Once we got to the field, the moms set up our chairs at the sidelines. It was cloudy and cooler than Friday but still pleasant. The team huddled and I thought I heard a few suggestions for the team name, Orange Tigers among them, being discussed. Apparently they discussed it last week, too. Megan wants the team to be called the Orange Blossoms. Kerry said she told her it should be the Orange Crush and she didn’t get the joke. “You probably don’t let her drink soda,” I guessed, and Kerry nodded. The question was never settled, June told me later. Maybe it never will be.
The orange team and the teal team were each divided in half and sent to different fields to play separate games. Sally’s mom Kristen, Kerry and I all hauled our chairs to the other field. Even in this very first game I could see a small but noticeable improvement in the players’ skill level compared to kindergarten league games. Of course it’s likely some of them played last spring, when June didn’t.
We only got to see half of June’s teammates play and they will be split up differently every week, but from what I saw the team has some promise. Sally’s an excellent offensive player. She scored two goals, plus one more that didn’t count because she shot from inside the circle. (They are introducing more rules this year.) June had a few decent runs down the field with the ball, and although there are no official goalies at this level of play, Megan appointed herself goalie and stayed there the whole game. Almost at once I could see why–she’s good at it. Most of the play occurred in front of the orange team’s goal but Megan kept stopping ball after ball. The final score was 2-0.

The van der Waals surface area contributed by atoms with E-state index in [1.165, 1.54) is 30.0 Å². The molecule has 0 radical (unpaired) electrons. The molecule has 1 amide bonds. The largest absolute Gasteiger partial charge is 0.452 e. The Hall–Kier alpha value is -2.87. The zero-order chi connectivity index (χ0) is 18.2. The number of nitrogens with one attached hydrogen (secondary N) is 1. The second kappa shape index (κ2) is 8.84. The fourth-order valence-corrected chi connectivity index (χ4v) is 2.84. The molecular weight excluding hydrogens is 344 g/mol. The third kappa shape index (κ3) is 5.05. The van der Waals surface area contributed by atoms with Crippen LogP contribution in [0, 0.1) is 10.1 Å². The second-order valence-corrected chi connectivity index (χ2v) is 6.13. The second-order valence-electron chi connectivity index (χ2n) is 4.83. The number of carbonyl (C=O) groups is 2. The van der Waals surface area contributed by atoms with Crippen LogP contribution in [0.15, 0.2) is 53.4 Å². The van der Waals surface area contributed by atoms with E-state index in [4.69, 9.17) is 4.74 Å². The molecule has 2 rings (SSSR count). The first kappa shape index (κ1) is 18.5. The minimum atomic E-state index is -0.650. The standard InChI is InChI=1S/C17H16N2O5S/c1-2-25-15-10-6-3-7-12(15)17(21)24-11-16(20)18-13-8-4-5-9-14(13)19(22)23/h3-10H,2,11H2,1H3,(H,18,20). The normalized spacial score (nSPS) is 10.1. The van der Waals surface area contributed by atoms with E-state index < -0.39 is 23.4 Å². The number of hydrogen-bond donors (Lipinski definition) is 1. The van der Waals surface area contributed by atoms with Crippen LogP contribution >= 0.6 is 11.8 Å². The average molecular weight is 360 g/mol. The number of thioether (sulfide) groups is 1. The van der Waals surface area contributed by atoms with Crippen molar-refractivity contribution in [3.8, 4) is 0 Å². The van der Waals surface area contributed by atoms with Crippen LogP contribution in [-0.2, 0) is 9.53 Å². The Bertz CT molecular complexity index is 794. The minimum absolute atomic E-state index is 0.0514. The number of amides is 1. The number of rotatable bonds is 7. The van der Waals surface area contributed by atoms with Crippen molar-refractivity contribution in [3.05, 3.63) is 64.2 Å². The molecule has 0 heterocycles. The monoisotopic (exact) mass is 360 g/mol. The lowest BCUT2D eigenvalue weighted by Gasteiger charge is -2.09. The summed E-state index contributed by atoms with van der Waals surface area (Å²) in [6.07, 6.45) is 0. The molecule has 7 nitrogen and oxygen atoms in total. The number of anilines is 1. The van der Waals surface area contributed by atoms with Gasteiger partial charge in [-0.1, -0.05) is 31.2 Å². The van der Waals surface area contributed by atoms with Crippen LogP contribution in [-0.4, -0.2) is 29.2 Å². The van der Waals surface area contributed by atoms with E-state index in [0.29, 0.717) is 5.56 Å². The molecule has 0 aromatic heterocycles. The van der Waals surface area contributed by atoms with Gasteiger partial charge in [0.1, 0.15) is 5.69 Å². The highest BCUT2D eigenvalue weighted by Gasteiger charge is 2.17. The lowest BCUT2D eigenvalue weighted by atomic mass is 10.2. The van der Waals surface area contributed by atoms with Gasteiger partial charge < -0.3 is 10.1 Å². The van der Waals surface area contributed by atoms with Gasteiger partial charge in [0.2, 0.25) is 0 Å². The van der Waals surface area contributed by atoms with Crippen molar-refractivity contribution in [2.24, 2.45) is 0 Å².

“They are crushing,” Kerry commented at one point. So until they agree on a name, I will call them the Orange Crush.
There was an ice cream truck parked at the edge of the field and when the game was over Kerry treated both girls. We walked to the parking lot with Clara, who was cheerful and said it didn’t matter who won as long as you have fun and try your best. June was polite enough to pretend to agree.
“And did you have fun?” I asked Clara. She beamed and said she did.
So soccer season is off to a good start. Meanwhile, June asked recently when tennis season is, because she’d like to learn how to play.